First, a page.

High-status monkeys ignore the interests of riff-raff

February 21, 2006

Where we look often reveals our interests and intentions. Consequently, we often look toward others and follow their gaze to the objects to which they give visual attention. Like humans, monkeys pay attention to the eyes of individuals within their groups; in the laboratory, they respond more quickly to a target when they have seen another individual look at it. Researchers at Duke University Medical Center now demonstrate that social status strongly determines how monkeys deploy their attention to others: high-status monkeys are slower and more selective about whose gaze they follow than are low-status monkeys.

In the current study, Stephen Shepherd, Robert Deaner, and Michael Platt examined the time course of attention when male macaques saw other high- or low-status male macaques looking toward or away from a target. They found that low-status monkeys shifted attention to the target within a tenth of a second after seeing another monkey do so. High-status monkeys, however, were half as fast and only followed the gaze of other dominant monkeys.

The findings indicate that gaze-following in monkeys is composed of both reflexive and voluntary elements, and they also demonstrate that social status of an individual gates that individual's deployment of social attention. The study results further suggest that biological correlates of high social status, such as elevated levels of the male sex hormone testosterone, may suppress so-called "social vigilance," which is high in low-status males that readily follow the gaze of others.
-end-
The researchers include Stephen V. Shepherd, Robert O. Deaner, and Michael L. Platt of Duke University in Durham, North Carolina. This work was supported by MH066259 (M.L.P.), the Cure Autism Now Foundation (M.L.P.), and a postdoctoral NRSA (R.O.D.).

Shepherd et al.: "Social status gates social attention in monkeys." Publishing in Current Biology 16, R119-R120, February 21, 2006. www.current-biology.com

Cell Press

Related Social Status Articles from Brightsurf:

Psychological status rather than cognitive status is associated with incorrect perception of risk of falling in patients with moderate stage dementia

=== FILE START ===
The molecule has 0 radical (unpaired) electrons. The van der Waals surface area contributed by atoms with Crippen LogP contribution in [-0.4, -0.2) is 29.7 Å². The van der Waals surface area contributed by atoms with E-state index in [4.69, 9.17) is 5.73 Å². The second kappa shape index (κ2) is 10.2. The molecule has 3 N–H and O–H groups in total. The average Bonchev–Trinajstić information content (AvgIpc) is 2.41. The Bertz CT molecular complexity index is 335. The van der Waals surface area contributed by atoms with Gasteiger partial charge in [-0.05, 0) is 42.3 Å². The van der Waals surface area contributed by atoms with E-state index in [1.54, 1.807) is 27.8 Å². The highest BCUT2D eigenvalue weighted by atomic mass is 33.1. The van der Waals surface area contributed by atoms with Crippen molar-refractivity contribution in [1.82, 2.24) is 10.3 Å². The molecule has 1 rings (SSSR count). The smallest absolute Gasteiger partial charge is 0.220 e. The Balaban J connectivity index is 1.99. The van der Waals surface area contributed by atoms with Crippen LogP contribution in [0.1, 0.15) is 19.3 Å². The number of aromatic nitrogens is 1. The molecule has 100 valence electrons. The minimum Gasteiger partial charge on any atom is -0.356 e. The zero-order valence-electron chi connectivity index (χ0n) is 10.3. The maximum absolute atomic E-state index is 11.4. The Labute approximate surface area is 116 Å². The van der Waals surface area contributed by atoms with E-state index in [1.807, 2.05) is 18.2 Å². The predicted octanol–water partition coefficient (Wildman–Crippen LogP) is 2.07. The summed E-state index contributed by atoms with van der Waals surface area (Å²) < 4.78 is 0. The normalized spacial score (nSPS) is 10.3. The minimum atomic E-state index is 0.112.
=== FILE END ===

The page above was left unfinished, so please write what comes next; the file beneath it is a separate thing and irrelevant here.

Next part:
Dementia is associated with an impaired self-perception with potentially harmful consequences for health status and clinical risk classification in this patient group with an extraordinary high risk of falling.

Effect of hydroxychloroquine on clinical status
This randomized trial compares the effects of hydroxychloroquine versus placebo on patients' clinical status at 14 days (home, requiring noninvasive or invasive ventilation or extracorporeal membrane oxygenation, hospitalized, died) among adults hospitalized with COVID-19.

'Social cells' related to social behavior identified in the brain
A research team led by Professor TAKUMI Toru of Kobe University's Graduate School of Medicine (also a Senior Visiting Scientist at RIKEN Center for Biosystems Dynamics Research) have identified 'social cells' in the brain that are related to social behavior.

Behaviors and traits that influence social status, according to evolutionary psychologists
Beyond fame and fortune, certain traits and behaviors may have pervasive influence in climbing the social ladder, according to a study by evolutionary psychologists at The University of Texas at Austin.

Social media influencers could encourage adolescents to follow social distancing guidelines
Public health bodies should consider incentivizing social media influencers to encourage adolescents to follow social distancing guidelines, say researchers.

Social grooming factors influencing social media civility on COVID-19
A new study analyzing tweets about COVID-19 found that users with larger social networks tend to use fewer uncivil remarks when they have more positive responses from others.

The status of women
What drives people seek to high social status? A common evolutionary explanation suggests men do so because, in the past, they were able to leverage their social position into producing more children and propagating their genes.

Social isolation during adolescence drives long-term disruptions in social behavior
Mount Sinai Researchers find social isolation during key developmental windows drives long term changes to activity patterns of neurons involved in initiating social approach in an animal model.

How status sticks to genes
Life at the bottom of the social ladder may have long-term health effects that even upward mobility can't undo, according to new research in monkeys.

Social media stress can lead to social media addiction
Social network users risk becoming more and more addicted to social media platforms even as they experience stress from their use.

Read More: Social Status News and Social Status Current Events
Brightsurf.com is a participant in the Amazon Services LLC Associates Program, an affiliate advertising program designed to provide a means for sites to earn advertising fees by advertising and linking to Amazon.com.